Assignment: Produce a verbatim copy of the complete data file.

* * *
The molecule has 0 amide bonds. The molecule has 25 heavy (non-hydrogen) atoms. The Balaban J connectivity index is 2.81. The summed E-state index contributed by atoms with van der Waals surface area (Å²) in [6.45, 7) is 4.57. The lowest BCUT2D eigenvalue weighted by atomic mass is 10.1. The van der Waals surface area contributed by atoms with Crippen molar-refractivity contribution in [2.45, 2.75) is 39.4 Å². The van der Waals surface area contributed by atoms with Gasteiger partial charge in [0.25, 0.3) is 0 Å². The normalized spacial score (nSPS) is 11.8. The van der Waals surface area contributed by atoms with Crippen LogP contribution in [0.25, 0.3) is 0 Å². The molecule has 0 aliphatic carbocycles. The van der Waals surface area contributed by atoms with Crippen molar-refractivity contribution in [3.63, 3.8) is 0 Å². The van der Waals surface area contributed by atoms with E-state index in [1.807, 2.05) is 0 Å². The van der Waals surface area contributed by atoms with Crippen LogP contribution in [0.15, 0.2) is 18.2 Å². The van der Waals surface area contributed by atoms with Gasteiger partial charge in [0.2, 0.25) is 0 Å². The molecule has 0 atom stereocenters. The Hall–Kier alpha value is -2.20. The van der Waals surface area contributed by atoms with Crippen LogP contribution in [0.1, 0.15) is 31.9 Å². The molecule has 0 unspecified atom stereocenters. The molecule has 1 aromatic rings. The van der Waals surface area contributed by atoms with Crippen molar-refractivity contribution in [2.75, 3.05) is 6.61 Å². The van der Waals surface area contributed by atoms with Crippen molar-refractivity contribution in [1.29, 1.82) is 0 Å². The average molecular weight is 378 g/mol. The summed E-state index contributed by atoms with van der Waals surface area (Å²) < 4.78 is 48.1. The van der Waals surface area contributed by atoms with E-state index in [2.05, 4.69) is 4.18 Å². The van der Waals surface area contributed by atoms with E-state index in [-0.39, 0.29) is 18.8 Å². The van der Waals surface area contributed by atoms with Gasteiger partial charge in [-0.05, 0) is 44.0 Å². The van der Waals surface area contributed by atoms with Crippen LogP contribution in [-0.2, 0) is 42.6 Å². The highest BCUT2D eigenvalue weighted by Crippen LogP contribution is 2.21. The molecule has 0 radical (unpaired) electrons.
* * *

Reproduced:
The molecule has 0 amide bonds. The molecule has 25 heavy (non-hydrogen) atoms. The Balaban J connectivity index is 2.81. The summed E-state index contributed by atoms with van der Waals surface area (Å²) in [6.45, 7) is 4.57. The lowest BCUT2D eigenvalue weighted by atomic mass is 10.1. The van der Waals surface area contributed by atoms with Crippen molar-refractivity contribution in [2.45, 2.75) is 39.4 Å². The van der Waals surface area contributed by atoms with Gasteiger partial charge in [0.25, 0.3) is 0 Å². The normalized spacial score (nSPS) is 11.8. The van der Waals surface area contributed by atoms with Crippen LogP contribution in [0.25, 0.3) is 0 Å². The molecule has 0 aliphatic carbocycles. The van der Waals surface area contributed by atoms with Crippen molar-refractivity contribution in [3.63, 3.8) is 0 Å². The van der Waals surface area contributed by atoms with E-state index in [1.807, 2.05) is 0 Å². The van der Waals surface area contributed by atoms with Crippen LogP contribution in [0.15, 0.2) is 18.2 Å². The van der Waals surface area contributed by atoms with Gasteiger partial charge in [0.2, 0.25) is 0 Å². The molecule has 0 atom stereocenters. The Hall–Kier alpha value is -2.20. The van der Waals surface area contributed by atoms with Crippen LogP contribution in [0.1, 0.15) is 31.9 Å². The molecule has 0 unspecified atom stereocenters. The molecule has 1 aromatic rings. The van der Waals surface area contributed by atoms with Crippen molar-refractivity contribution in [2.75, 3.05) is 6.61 Å². The van der Waals surface area contributed by atoms with Crippen molar-refractivity contribution in [1.29, 1.82) is 0 Å². The average molecular weight is 378 g/mol. The summed E-state index contributed by atoms with van der Waals surface area (Å²) < 4.78 is 48.1. The van der Waals surface area contributed by atoms with E-state index in [2.05, 4.69) is 4.18 Å². The van der Waals surface area contributed by atoms with E-state index in [-0.39, 0.29) is 18.8 Å². The van der Waals surface area contributed by atoms with Gasteiger partial charge in [-0.05, 0) is 44.0 Å². The van der Waals surface area contributed by atoms with Crippen LogP contribution in [-0.2, 0) is 42.6 Å². The highest BCUT2D eigenvalue weighted by Crippen LogP contribution is 2.21. The molecule has 0 radical (unpaired) electrons.